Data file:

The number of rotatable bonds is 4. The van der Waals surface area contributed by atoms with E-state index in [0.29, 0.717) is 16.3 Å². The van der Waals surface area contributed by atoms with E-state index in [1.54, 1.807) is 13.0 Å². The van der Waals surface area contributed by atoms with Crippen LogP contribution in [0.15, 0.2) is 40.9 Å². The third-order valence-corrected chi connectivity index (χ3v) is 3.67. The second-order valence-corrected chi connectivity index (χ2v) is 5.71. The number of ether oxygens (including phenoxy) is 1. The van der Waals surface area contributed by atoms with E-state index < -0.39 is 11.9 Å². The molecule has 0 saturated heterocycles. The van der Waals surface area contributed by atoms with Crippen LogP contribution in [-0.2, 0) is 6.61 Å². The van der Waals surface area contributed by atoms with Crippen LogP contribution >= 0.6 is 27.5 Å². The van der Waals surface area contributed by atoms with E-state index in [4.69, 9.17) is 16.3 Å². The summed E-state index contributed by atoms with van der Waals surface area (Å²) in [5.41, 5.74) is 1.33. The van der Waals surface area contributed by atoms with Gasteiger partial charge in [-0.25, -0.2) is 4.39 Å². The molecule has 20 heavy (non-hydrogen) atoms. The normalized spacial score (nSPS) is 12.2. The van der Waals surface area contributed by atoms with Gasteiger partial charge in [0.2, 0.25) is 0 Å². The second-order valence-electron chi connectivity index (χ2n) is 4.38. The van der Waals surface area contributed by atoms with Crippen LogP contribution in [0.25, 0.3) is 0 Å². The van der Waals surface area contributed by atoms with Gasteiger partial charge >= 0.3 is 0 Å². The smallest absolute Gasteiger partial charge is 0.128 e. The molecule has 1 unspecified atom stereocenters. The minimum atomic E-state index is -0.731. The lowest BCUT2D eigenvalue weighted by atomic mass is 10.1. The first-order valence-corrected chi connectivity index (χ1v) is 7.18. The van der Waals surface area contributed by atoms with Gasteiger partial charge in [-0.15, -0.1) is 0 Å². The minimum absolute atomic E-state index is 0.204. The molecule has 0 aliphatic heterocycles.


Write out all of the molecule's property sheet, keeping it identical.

The number of rotatable bonds is 4. The van der Waals surface area contributed by atoms with E-state index in [0.29, 0.717) is 16.3 Å². The van der Waals surface area contributed by atoms with E-state index in [1.54, 1.807) is 13.0 Å². The van der Waals surface area contributed by atoms with Crippen LogP contribution in [0.15, 0.2) is 40.9 Å². The third-order valence-corrected chi connectivity index (χ3v) is 3.67. The second-order valence-corrected chi connectivity index (χ2v) is 5.71. The number of ether oxygens (including phenoxy) is 1. The van der Waals surface area contributed by atoms with E-state index < -0.39 is 11.9 Å². The molecule has 0 saturated heterocycles. The van der Waals surface area contributed by atoms with Crippen LogP contribution in [-0.2, 0) is 6.61 Å². The van der Waals surface area contributed by atoms with Crippen LogP contribution >= 0.6 is 27.5 Å². The van der Waals surface area contributed by atoms with E-state index in [4.69, 9.17) is 16.3 Å². The summed E-state index contributed by atoms with van der Waals surface area (Å²) in [5.41, 5.74) is 1.33. The van der Waals surface area contributed by atoms with Gasteiger partial charge in [-0.25, -0.2) is 4.39 Å². The molecule has 20 heavy (non-hydrogen) atoms. The normalized spacial score (nSPS) is 12.2. The van der Waals surface area contributed by atoms with Gasteiger partial charge in [0.2, 0.25) is 0 Å². The second-order valence-electron chi connectivity index (χ2n) is 4.38. The van der Waals surface area contributed by atoms with Crippen LogP contribution in [0.25, 0.3) is 0 Å². The van der Waals surface area contributed by atoms with Gasteiger partial charge >= 0.3 is 0 Å². The smallest absolute Gasteiger partial charge is 0.128 e. The molecule has 1 unspecified atom stereocenters. The minimum atomic E-state index is -0.731. The lowest BCUT2D eigenvalue weighted by atomic mass is 10.1. The first-order valence-corrected chi connectivity index (χ1v) is 7.18. The van der Waals surface area contributed by atoms with Gasteiger partial charge in [-0.15, -0.1) is 0 Å². The minimum absolute atomic E-state index is 0.204. The molecule has 0 aliphatic heterocycles.